Objective: To measure soluble CD40 ligand (sCD40L) in sera from patients with systemic lupus erythematosus (SLE) and to study the functional capacity of sCD40L in mediating B cell activation.
Methods: A 2-site enzyme-linked immunosorbent assay (ELISA) was used to measure sCD40L in the sera of 66 SLE patients, 30 disease control patients, and 23 healthy subjects. Induction of B cell activation antigen expression was used to assess the functional capacity of sCD40L in SLE sera.
Results: The mean concentration of sCD40L was statistically significantly higher (P < 0.0001) in SLE patients than in disease controls or healthy subjects, and segregation of SLE patients by severe, moderate, or mild extent of disease showed a relationship between disease severity and sCD40L concentration. Western blot analysis demonstrated the presence of the 18-kd band of sCD40L in SLE sera, and the results of a 1-site ELISA protocol suggested that some of the product in SLE sera was present in dimer or trimer form. Functional studies showed that 10 ng/ml of recombinant CD40L, a level present in some SLE sera, induced increased expression of CD95 on B cells. Several SLE sera also induced CD95 or CD86 on Ramos B cells, a result that was inhibited by anti-CD40L monoclonal antibodies.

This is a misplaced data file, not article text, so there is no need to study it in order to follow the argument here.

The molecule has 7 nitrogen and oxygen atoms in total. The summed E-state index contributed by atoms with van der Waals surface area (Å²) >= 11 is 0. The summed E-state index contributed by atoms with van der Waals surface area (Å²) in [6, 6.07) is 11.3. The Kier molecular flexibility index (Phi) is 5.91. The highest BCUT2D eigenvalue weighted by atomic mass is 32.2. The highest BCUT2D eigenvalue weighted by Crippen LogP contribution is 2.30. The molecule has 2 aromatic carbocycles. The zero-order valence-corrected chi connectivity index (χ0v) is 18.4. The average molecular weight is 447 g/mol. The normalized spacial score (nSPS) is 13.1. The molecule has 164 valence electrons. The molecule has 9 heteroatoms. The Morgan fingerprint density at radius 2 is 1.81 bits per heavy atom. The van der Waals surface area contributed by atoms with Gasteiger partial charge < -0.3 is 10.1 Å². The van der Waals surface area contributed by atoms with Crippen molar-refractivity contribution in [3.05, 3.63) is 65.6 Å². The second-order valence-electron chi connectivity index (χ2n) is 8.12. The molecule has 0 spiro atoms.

Conclusion: The soluble form of CD40L is present in the sera of most patients with SLE and may have the capacity to mediate B cell activation. Aberrant expression of CD40L might be predicted to result in activation of bystander B cells, including those that have encountered self antigens, and to contribute to autoantibody secretion.